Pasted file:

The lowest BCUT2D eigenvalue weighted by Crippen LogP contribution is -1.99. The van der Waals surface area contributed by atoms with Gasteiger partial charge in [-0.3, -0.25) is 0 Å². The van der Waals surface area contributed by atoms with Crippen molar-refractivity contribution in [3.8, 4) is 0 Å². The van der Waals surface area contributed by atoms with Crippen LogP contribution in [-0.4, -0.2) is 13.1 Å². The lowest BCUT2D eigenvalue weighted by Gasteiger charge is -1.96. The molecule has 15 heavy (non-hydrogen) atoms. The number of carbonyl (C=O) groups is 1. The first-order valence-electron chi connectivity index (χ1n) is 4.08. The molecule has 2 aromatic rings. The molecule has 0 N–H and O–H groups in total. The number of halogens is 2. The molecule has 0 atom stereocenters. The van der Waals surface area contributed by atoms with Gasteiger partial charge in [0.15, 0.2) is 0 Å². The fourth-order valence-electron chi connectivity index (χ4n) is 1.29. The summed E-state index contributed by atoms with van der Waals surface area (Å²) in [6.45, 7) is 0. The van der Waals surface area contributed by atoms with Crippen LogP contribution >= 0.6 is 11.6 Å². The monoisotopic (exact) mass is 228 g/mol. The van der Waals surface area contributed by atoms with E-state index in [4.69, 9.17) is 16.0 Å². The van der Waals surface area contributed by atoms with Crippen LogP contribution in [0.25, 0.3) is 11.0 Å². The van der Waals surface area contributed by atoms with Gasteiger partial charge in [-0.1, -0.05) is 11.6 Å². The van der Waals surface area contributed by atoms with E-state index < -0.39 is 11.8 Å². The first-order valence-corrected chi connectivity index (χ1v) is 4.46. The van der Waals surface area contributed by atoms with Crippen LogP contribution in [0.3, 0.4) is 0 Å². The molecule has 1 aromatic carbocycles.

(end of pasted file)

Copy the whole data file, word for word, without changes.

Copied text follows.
The lowest BCUT2D eigenvalue weighted by Crippen LogP contribution is -1.99. The van der Waals surface area contributed by atoms with Gasteiger partial charge in [-0.3, -0.25) is 0 Å². The van der Waals surface area contributed by atoms with Crippen molar-refractivity contribution in [3.8, 4) is 0 Å². The van der Waals surface area contributed by atoms with Crippen LogP contribution in [-0.4, -0.2) is 13.1 Å². The lowest BCUT2D eigenvalue weighted by Gasteiger charge is -1.96. The molecule has 15 heavy (non-hydrogen) atoms. The number of carbonyl (C=O) groups is 1. The first-order valence-electron chi connectivity index (χ1n) is 4.08. The molecule has 2 aromatic rings. The molecule has 0 N–H and O–H groups in total. The number of halogens is 2. The molecule has 0 atom stereocenters. The van der Waals surface area contributed by atoms with Gasteiger partial charge in [0.15, 0.2) is 0 Å². The fourth-order valence-electron chi connectivity index (χ4n) is 1.29. The summed E-state index contributed by atoms with van der Waals surface area (Å²) in [6.45, 7) is 0. The van der Waals surface area contributed by atoms with Crippen LogP contribution >= 0.6 is 11.6 Å². The monoisotopic (exact) mass is 228 g/mol. The van der Waals surface area contributed by atoms with E-state index in [4.69, 9.17) is 16.0 Å². The van der Waals surface area contributed by atoms with Crippen LogP contribution in [0.25, 0.3) is 11.0 Å². The van der Waals surface area contributed by atoms with Gasteiger partial charge in [-0.1, -0.05) is 11.6 Å². The van der Waals surface area contributed by atoms with E-state index < -0.39 is 11.8 Å². The first-order valence-corrected chi connectivity index (χ1v) is 4.46. The van der Waals surface area contributed by atoms with Crippen LogP contribution in [0.3, 0.4) is 0 Å². The molecule has 1 aromatic carbocycles.